Union: Poor prison conditions endanger employees as well as prisoners
Crumbling buildings, inadequate sanitation and fire safety and overcrowding at the Fayette County, Pa. Prison are putting corrections officers along with inmates at risk, according to the United Mine Workers of America (UMWA) International Union, which has filed a complaint with the United States Department of Justice (DOJ) Civil Rights Division.
A "scar" on the commission's reputation
UMWA International President Cecil E. Roberts said the fact that the prison is still in use is a gross disservice to the people of Fayette County and a scar on the reputation of the Fayette County Commission,” Roberts said.
Roberts said the union has been “pleading” with the Commission for years to correct problems at the prison, with no results and no response.
Vietnam combat, coal mines
“This facility is dangerous to the people who are incarcerated there, the people who work there and the entire community,” Roberts said. “I served in combat in Vietnam, and I worked miles underground in a coal mine. I have rarely been in a place that made me more concerned about my personal safety and the safety of those around me than when I toured the Fayette County prison last year.
The suit points out inadequate sanitation; crumbling, unrepaired and unsafe infrastructure, inadequate fire safety infrastructure and overcrowding.
“They will have to respond to the Department of Justice now,” Roberts said. “This is serious business, and the Fayette County Commission has frankly refused to do its job on behalf of the people they represent. They have refused to address the very real safety concerns of the corrections officers who are charged with maintaining order in the prison.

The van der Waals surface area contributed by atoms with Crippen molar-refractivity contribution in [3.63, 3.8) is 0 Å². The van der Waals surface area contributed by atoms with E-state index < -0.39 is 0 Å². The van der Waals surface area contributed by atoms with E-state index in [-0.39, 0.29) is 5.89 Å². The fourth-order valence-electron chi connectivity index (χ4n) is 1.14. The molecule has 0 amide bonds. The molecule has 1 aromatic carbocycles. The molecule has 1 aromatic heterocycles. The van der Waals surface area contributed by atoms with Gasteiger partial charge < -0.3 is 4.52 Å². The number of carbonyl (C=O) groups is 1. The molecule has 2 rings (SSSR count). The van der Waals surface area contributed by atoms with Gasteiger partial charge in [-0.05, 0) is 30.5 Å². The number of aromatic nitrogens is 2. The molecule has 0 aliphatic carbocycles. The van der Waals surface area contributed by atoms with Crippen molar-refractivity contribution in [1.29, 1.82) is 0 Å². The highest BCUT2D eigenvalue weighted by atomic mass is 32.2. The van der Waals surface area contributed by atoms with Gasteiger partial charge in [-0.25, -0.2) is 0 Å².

Cruel and unusual punishment?
“And I’m not a person who believes in coddling prisoners, but the conditions in that facility violate the Eighth Amendment of the constitution prohibiting cruel and unusual punishment,” Roberts said.
The UMWA wants the DOJ to undertake its own investigation of the facility to determine whether or not conditions in the prison violate the Eighth and Fourteenth amendments of the U.S. Constitution.
The Union is also asking the DOJ to require the Fayette County Commission to “either adopt policies and take action to remedy the deficiencies at the jail and any further constitutional violations uncovered by DOJ’s investigation or to begin the process of planning for and constructing a facility to replace the jail.”